Standard Aluminum Association tolerance for 6061T6511 is .0125” x measured length, ft. (Table 11.6*)
1 foot is the smallest unit of length measurement allowed and is increased in 1 foot increments.
Note .001”-12.000” = 1 foot; 12.001”-24.000” = 2 foot; ect. Any section of material measuring 12.000” in length is allowed to have .0125” allowable deviation from straight while a section 12.001” in length is allowed to have .025” allowable deviation from straight.
How do I measure the twist of 6061 T6511 Extruded Bar?
Twist is measured utilizing at relatively flat inspection surface and a certified taper gage.
Twist is normally measured by placing the product on a flat surface and at any point along its length measuring the maximum distance between the bottom surface of the section and the flat surface. From this measurement, the actual deviation from longitudinal straightness of the section at this point is subtracted. The remainder is twist.
Although table 11.7* lists the tolerance of specific thickness in degrees with a maximum degrees per length, a mathematical calculation is required to convert degrees into decimal inches.
(A) Maximum degrees per length = Y degrees (listed in “Maximum or total length” column) x .0175 x W (the actual width of the section). (B) Maximum degrees per foot = Y degrees (listed in the “In total length or in any measured segment of one foot or more of total length” column) x .0175 x W (actual width of the section) x L (length in next whole 1 foot increment).
If calculation (A) is less than calculation (B), use calculation (A) for the step below.
One now compares the actual measurement to the calculated maximum limit to determine if the section is within tolerance.
What does LME stand for and why is it important to me?
LME is an acronym for London Metals Exchange. By definition it is a major London trading facility formed in 1877 that currently trades futures and option contracts for six major metals: aluminum, copper, lead, nickel, tin, and zinc. The LME also trades futures and option contracts on a base metals index.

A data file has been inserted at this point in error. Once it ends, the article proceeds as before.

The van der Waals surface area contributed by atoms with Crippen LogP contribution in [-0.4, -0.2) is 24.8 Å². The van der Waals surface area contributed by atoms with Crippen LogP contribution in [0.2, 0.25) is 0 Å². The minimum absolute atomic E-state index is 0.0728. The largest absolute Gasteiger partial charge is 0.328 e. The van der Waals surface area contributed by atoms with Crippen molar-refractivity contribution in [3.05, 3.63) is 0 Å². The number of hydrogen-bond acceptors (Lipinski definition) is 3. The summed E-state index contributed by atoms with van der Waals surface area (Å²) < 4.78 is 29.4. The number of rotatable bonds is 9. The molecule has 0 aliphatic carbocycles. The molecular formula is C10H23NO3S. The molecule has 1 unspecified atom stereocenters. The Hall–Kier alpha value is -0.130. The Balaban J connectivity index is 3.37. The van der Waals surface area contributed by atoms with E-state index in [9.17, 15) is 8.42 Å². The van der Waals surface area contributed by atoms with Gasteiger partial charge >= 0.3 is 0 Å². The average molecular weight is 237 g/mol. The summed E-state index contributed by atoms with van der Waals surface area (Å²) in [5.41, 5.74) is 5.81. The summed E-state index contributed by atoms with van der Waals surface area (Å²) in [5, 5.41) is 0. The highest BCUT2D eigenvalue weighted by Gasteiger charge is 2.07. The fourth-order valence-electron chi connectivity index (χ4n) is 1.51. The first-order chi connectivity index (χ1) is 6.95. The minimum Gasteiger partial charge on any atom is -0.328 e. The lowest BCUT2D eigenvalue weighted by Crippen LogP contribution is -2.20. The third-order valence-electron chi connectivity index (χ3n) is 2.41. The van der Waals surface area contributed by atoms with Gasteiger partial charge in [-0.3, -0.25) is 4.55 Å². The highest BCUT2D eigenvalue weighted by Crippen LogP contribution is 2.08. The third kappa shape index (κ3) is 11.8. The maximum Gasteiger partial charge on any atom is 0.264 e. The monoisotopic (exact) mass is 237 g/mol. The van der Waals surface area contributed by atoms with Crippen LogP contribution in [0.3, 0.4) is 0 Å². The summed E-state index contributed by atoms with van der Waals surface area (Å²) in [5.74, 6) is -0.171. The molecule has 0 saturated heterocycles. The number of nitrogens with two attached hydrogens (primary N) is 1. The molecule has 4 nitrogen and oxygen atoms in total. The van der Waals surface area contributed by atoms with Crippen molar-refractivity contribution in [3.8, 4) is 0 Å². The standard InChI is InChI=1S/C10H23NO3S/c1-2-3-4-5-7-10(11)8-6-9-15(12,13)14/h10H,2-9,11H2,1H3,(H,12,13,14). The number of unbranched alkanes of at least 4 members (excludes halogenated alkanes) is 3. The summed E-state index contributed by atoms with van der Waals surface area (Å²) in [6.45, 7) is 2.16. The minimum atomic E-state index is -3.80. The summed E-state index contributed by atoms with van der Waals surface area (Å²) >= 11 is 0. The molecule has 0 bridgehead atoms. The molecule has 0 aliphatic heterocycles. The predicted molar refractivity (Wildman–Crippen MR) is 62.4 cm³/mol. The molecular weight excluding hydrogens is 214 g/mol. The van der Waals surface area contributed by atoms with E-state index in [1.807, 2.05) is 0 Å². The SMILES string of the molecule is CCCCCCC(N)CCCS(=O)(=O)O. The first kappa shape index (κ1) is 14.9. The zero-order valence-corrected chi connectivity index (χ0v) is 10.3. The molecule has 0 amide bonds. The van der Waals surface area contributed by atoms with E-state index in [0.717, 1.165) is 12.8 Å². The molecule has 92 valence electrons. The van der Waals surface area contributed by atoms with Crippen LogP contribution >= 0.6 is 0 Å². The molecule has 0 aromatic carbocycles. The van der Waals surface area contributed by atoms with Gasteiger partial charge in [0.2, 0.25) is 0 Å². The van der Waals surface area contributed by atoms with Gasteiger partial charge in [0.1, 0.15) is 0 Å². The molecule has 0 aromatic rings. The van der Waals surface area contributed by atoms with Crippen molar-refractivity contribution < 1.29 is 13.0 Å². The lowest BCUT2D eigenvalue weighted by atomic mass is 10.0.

It is important to large Aluminum users for watching trends in market pricing and potentially locking up futures contracts to secure firm pricing.
What is the difference between 6061 T651 rolled plate and Cast Tool & Jig Plate?
This is probably the most commonly asked question. The quick answers is 6061 T651 is a rolled and heat treated plate that gets it’s physical properties from the chemistry, the rolling and elongating of grain structure, and the heat treatment process. A Cast Tool & Jig plate is produced by casting metal. There is a homogenization process that helps with grain uniformity, but there is no secondary rolling or quenching process. The 6061 T651 Aluminum plate will have residual stress as a result of the rolling and heat treating process, but also has higher strength. The Cast Tool & Jig plate products are much lower in strength, but also much lower in residual stress. Most Cast Tool and Jig plate manufacturers guarantee their specified flatness even after machining the part.
If there is a need for strength in your part design, then you should not consider Cast Tool & Jig, plate. However, if strength is not a concern, Cast Tool & Jig plate will offer much better dimensional stability and flatness to your finished part.
Can I get Aluminum in Metric Sizes?
Howard Precision stocks Mic 6® Cast Tool & Jig Plate in metric thicknesses. We carry 6mm, 10,mm, 15mm, 20mm, 25mm, and 30mm. Although we don’t carry the metric thicknesses in any of the wrought alloys, we can always provide a quote for your parts ground to the metric thickness. Anything can be produced to a metric size given it meets the mill minimum production size, and lead time for mill production is acceptable, unfortunately the mill minimum recovery from billet on a rolled alloy is very large and there does not seem to be the usage to justify stocking it. We would be happy to put a stocking progam together on any special metric requirement that we don’t currently carry.
What are the benefits of considering a custom extrusion for your next design application?